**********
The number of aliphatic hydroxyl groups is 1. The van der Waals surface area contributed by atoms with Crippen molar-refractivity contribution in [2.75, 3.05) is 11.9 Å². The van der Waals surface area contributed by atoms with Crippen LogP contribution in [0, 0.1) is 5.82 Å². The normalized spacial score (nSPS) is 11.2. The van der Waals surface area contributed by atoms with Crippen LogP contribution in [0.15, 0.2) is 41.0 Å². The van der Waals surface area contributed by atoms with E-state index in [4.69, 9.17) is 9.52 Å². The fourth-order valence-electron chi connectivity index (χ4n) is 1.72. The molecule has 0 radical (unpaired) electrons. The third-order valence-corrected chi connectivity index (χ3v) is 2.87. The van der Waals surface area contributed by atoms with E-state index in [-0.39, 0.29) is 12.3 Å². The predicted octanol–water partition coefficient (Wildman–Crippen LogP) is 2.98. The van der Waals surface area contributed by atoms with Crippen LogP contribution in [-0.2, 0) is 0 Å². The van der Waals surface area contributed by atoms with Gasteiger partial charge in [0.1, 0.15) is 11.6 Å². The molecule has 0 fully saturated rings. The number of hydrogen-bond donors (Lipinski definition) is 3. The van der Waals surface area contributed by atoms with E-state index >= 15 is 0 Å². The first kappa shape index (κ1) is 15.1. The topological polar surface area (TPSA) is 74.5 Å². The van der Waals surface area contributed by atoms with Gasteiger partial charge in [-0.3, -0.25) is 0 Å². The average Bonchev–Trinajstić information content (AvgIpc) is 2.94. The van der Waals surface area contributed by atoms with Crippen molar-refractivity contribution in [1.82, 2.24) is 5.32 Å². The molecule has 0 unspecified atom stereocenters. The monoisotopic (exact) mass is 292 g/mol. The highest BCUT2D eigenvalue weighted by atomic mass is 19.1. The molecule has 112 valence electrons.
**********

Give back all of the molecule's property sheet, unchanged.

The number of aliphatic hydroxyl groups is 1. The van der Waals surface area contributed by atoms with Crippen molar-refractivity contribution in [2.75, 3.05) is 11.9 Å². The van der Waals surface area contributed by atoms with Crippen LogP contribution in [0, 0.1) is 5.82 Å². The normalized spacial score (nSPS) is 11.2. The van der Waals surface area contributed by atoms with Crippen LogP contribution in [0.15, 0.2) is 41.0 Å². The van der Waals surface area contributed by atoms with E-state index in [4.69, 9.17) is 9.52 Å². The fourth-order valence-electron chi connectivity index (χ4n) is 1.72. The molecule has 0 radical (unpaired) electrons. The third-order valence-corrected chi connectivity index (χ3v) is 2.87. The van der Waals surface area contributed by atoms with E-state index in [-0.39, 0.29) is 12.3 Å². The predicted octanol–water partition coefficient (Wildman–Crippen LogP) is 2.98. The van der Waals surface area contributed by atoms with Crippen LogP contribution in [-0.2, 0) is 0 Å². The van der Waals surface area contributed by atoms with Gasteiger partial charge in [0.1, 0.15) is 11.6 Å². The molecule has 0 fully saturated rings. The number of hydrogen-bond donors (Lipinski definition) is 3. The van der Waals surface area contributed by atoms with E-state index >= 15 is 0 Å². The first kappa shape index (κ1) is 15.1. The topological polar surface area (TPSA) is 74.5 Å². The van der Waals surface area contributed by atoms with Gasteiger partial charge in [-0.3, -0.25) is 0 Å². The average Bonchev–Trinajstić information content (AvgIpc) is 2.94. The van der Waals surface area contributed by atoms with Crippen molar-refractivity contribution in [1.82, 2.24) is 5.32 Å². The molecule has 0 unspecified atom stereocenters. The monoisotopic (exact) mass is 292 g/mol. The highest BCUT2D eigenvalue weighted by atomic mass is 19.1. The molecule has 112 valence electrons.